For the last two years, the Heritage Futures research team have been collaborating with Manchester Museum, part of the University of Manchester. Henry McGhie, Head of Collections and Curator of Zoology at Manchester University Museum says: “When I came across the Heritage Futures research project, it was clear that the project had tremendous potential, both to develop thought-provoking exhibitions and events, and to sharpen our focus in achieving our mission, of building understanding between cultures and a sustainable world. I participated in knowledge exchange events as part of the project, to get to understand the research and get to know the researchers.”
As a result of the collaboration, the museum has developed an exhibition, Heritage Futures, drawing on the themes of the research, and an adjacent Heritage Futures Studio as a co-curation and co-production space.
Heritage Futures Exhibition
The Heritage Futures exhibition, co-curated by Professor Harrison and Henry McGhie with the assistance of the 14 other members of the Heritage Futures research team, explores four challenges faced by people involved in creating futures with heritage: profusion, diversity, transformation and uncertainty. These concepts are explored through the Museum’s huge collection of 4.8 million objects and specimens, including ancient clay tablets, a Giant Tortoise, hundreds of insects, an Albatross, a Lake District sheep, and a replica of the gold record that was sent into space on the Voyager spacecraft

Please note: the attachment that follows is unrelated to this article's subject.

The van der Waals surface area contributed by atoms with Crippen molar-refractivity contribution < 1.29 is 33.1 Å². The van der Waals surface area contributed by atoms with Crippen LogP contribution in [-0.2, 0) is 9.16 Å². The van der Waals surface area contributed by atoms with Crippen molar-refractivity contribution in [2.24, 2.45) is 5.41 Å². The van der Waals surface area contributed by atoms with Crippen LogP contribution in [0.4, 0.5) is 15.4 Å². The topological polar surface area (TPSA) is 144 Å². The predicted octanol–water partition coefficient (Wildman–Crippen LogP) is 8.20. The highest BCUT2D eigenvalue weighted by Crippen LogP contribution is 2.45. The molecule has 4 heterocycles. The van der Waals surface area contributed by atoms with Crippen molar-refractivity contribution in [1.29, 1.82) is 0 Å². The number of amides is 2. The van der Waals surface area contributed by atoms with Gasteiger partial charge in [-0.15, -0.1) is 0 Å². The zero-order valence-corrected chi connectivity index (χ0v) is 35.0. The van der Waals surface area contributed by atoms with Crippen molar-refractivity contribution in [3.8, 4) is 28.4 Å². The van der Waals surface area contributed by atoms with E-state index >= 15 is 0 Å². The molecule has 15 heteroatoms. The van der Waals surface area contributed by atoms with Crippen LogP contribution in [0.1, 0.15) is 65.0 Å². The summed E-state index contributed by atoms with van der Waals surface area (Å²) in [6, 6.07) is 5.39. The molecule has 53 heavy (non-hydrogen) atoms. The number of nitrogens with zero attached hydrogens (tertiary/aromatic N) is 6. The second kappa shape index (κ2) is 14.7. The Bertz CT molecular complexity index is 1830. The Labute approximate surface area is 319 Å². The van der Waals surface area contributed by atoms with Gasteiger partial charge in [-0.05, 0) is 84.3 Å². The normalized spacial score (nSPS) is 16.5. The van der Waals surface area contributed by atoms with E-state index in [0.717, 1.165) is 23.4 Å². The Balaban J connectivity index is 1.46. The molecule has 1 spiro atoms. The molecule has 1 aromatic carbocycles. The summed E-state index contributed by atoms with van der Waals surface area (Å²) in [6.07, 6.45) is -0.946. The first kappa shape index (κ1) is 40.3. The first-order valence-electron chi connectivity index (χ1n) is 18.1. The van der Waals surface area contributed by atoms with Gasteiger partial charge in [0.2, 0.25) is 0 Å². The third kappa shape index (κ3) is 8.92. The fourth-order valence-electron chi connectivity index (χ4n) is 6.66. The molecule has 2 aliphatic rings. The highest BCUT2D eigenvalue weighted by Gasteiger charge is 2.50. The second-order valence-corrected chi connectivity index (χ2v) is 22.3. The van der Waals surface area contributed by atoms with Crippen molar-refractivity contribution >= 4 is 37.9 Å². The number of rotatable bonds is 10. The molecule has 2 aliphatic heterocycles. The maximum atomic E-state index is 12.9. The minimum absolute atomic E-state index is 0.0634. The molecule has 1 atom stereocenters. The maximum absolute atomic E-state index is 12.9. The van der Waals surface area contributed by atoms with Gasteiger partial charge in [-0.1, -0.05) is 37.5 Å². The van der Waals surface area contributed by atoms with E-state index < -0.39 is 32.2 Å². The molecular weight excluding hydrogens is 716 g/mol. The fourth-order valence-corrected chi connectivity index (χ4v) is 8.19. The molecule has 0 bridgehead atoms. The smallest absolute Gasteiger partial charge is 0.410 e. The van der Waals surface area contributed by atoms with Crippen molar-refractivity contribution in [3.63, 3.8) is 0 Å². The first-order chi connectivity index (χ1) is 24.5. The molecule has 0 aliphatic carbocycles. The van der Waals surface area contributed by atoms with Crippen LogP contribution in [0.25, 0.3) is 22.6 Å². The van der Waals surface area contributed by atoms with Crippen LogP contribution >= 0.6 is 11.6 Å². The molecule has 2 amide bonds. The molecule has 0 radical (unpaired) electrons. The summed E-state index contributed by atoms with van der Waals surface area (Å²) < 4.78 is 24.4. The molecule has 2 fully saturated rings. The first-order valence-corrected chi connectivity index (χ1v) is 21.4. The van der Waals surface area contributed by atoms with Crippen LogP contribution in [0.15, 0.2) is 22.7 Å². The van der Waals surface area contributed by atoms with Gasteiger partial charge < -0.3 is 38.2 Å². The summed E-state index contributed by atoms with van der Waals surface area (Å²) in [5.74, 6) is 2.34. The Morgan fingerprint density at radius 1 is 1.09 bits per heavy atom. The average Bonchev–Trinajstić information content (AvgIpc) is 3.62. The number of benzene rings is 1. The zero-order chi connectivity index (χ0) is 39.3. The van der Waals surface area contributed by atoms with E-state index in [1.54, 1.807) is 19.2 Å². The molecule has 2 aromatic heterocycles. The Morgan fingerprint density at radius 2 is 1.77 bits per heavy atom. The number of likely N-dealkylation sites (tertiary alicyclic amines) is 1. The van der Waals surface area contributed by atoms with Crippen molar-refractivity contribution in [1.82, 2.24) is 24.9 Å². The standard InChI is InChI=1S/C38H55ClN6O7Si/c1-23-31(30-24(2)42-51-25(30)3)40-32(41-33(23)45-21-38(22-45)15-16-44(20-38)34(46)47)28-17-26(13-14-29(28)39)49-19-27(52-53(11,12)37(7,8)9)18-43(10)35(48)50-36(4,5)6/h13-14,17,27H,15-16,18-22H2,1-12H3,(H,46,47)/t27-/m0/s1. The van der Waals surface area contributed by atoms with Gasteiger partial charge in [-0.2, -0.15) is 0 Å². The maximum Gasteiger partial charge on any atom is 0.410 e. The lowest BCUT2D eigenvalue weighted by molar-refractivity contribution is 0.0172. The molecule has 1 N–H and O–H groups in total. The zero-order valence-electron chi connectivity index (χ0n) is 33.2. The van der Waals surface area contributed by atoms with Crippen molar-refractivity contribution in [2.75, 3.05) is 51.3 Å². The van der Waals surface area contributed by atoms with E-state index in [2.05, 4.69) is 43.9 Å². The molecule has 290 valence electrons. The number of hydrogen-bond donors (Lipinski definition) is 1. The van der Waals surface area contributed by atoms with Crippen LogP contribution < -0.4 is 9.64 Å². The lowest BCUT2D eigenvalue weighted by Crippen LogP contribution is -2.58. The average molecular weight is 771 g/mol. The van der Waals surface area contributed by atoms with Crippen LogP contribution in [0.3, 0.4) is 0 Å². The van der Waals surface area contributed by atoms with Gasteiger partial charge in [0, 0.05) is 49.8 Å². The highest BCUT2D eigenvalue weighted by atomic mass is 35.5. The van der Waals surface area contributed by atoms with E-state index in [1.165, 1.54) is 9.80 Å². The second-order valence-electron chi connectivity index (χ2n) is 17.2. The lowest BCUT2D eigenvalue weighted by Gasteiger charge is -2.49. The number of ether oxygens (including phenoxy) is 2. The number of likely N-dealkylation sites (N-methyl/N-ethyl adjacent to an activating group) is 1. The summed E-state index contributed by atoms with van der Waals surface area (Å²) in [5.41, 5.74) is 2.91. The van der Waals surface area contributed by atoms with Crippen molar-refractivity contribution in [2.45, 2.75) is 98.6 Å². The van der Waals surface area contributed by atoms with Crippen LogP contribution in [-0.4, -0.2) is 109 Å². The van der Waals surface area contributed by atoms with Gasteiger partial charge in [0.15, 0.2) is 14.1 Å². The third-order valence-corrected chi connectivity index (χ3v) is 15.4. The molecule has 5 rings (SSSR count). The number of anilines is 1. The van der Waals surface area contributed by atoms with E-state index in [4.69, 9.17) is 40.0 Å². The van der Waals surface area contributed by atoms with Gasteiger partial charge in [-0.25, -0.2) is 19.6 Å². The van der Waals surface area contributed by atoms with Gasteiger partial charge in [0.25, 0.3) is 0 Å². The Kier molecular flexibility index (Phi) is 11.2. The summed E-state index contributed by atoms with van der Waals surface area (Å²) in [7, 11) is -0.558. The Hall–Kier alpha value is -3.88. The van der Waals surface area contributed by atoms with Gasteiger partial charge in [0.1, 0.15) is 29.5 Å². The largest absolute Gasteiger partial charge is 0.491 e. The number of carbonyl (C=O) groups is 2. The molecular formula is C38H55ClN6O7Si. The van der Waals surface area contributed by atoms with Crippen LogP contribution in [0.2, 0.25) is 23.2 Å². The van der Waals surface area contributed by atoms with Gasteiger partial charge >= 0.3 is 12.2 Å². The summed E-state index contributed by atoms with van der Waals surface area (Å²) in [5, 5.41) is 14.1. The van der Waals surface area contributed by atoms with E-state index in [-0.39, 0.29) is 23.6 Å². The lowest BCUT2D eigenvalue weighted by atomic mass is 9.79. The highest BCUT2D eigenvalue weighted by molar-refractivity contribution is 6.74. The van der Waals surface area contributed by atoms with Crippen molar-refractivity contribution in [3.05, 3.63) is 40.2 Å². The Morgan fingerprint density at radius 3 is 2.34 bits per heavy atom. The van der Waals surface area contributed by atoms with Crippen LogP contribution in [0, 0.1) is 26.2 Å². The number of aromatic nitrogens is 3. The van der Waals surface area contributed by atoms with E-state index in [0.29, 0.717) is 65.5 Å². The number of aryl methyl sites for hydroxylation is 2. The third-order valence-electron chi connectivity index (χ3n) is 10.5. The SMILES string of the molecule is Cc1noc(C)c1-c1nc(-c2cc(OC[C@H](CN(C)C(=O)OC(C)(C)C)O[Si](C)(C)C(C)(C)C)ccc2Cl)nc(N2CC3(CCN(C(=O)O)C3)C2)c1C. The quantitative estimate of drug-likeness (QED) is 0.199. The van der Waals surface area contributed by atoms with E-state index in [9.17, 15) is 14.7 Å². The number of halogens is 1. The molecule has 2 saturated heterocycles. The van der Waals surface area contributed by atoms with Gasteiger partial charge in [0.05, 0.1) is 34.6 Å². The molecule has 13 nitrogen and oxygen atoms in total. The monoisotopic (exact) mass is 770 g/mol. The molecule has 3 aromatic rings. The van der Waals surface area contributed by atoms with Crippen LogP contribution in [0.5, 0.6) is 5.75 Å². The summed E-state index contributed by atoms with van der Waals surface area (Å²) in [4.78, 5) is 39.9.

The exhibition concludes with a message of empowerment, and an invitation for everyone to participate in future-making: “We can’t be certain what the future will be like, but through Heritage Futures, we can at least try to ensure that the decisions we make today help provide people with the things they might need and want in the future”.
Professor Harrison says “one particularly interesting aspect of the exhibition was the way the Museum used the project’s research as a starting point to reflect on its collections. While there are aspects of the research included in the exhibition, it is much more about the museum's own reflection on itself in the light of the research and their own work. It has been really encouraging to see how this has been done.”
Heritage Futures Studio